Relying on habits rather than motivation sets your child up to succeed in daily practice. Think of someone who is trying to eat healthily - what tactics will they use to set themselves up for success? If they stock their kitchen with cookies and candy bars, it’s going to be much harder than if they surround themselves with colorful fruits and veggies. The trick is to limit their options to good ones; there’s no chance of them making poor choices if none are available.
How do we achieve this with practice time? The first thing is to make a decision on the timing; pick a time that works consistently and stick to it! This may have to vary from day to day, but it will still help your child to know that every Monday they will practice at 7pm, for example. Once you have stuck to it long enough, the schedule will become automatic, and your child won’t see deviating from it as an option.
If you leave practice time until your child “feels like” doing it, but they are surrounded by books, toys, and electronics all afternoon, they will probably “feel like” doing other things. Of course, you shouldn’t take all their toys and games away, you don’t want practice to feel like a punishment. Instead, consider anchoring practice to something that has already pulled them away from these distractions, like mealtime or getting home from school.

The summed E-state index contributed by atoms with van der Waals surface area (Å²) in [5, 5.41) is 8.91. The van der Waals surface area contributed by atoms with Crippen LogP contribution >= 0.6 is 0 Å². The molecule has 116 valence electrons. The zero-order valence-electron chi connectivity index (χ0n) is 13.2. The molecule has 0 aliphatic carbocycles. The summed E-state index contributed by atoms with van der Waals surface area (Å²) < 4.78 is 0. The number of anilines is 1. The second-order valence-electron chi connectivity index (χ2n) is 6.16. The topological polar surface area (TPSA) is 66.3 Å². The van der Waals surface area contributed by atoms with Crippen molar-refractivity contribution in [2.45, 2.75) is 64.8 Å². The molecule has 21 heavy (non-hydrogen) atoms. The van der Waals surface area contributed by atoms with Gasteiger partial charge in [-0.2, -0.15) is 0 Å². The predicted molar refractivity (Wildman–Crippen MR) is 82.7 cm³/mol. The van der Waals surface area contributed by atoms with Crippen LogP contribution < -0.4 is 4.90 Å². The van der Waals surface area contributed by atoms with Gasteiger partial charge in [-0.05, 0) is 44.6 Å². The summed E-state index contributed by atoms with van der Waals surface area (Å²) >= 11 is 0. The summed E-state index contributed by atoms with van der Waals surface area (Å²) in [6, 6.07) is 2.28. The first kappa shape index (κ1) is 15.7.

The other important aspect of creating a practice routine is teaching the idea that it’s okay not to want to do something, but it still needs to be done. As the parent, you set the boundary that practice needs to happen. It’s okay if your child doesn’t feel happy about this, they may even be upset or angry, but this shouldn’t be a reason to not practice. It’s an important part of maturing to learn to emotionally handle doing things we don’t want to do. Practice can be frustrating or uninteresting at times, but as they start to see results, your child will see the value in it. Everyone likes to be good at things, and if you practice well, that’s the reward!